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Remember the horror of being a teenager with pimples, those inflamed and sometimes infected pores or hair follicles clogged with oil and dirt? You’d wash your face with special soap, use smelly astringents, put on benzoyl peroxide, and maybe even take some pills or apply some high-dollar ointment your parents made you get from the dermatologist. But still, without fail, when it was time for a school dance or to give a speech in front of the student council, Mount St. Helens would appear on the tip of your nose. In people, acne can cause physical and emotional discomfort and scars. Oh for the life of a dog, who doesn’t have to deal with these human problems, right? Wait a second, can dogs get pimples too?
Can Dogs Get Pimples?
Dogs can most definitely get pimples, especially short-haired breeds such as boxers, Doberman Pinschers, English bulldogs, Great Danes, Rottweilers, and others.
Does My Dog Have Pimples?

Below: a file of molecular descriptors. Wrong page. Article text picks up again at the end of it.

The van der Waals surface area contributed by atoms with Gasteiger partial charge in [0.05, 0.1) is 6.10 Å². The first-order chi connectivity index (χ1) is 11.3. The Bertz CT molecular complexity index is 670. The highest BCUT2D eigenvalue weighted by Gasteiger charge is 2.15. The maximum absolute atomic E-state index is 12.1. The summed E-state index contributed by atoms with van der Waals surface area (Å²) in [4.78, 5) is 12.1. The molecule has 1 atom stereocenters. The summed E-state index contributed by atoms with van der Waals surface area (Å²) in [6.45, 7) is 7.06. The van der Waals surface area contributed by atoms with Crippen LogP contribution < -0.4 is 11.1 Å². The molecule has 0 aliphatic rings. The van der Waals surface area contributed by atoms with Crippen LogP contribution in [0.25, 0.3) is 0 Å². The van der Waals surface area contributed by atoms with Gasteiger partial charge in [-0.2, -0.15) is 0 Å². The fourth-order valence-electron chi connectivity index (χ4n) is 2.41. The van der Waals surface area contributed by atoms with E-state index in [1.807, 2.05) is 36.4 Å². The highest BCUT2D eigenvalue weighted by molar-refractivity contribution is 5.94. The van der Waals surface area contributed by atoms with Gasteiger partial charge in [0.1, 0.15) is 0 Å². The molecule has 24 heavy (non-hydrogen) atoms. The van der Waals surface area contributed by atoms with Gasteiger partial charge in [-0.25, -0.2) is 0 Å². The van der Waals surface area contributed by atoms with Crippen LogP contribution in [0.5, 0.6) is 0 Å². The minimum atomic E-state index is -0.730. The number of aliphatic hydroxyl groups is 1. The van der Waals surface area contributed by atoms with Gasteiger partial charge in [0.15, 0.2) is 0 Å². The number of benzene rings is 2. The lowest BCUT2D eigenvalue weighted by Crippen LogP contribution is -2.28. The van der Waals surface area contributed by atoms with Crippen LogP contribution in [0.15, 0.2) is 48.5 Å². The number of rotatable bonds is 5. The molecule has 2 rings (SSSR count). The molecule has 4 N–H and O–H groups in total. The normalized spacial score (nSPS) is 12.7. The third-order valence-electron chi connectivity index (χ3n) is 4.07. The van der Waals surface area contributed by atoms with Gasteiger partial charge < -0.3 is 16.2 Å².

Like your pimples, a dog’s pimples will often itch and cause burning, discomfort, and pain when they are large, significantly inflamed, or raw from scratching. Dogs of any age can develop pimples, which are usually concentrated on the chin and lip area of the muzzle, and can occasionally appear on the dog’s belly. As mentioned above, short-haired dogs are more susceptible to canine acne, but all dogs could, at some point in their lives, have a problem with pimples. It’s doubtful that your dog is worried about whether their zits will show in their yearbook photo, but that doesn’t mean you should ignore your dog’s acne. Your dog is probably pretty uncomfortable. Plus, left untreated the condition could get worse by getting infected, and it might even be a symptom of another, more serious, underlying condition.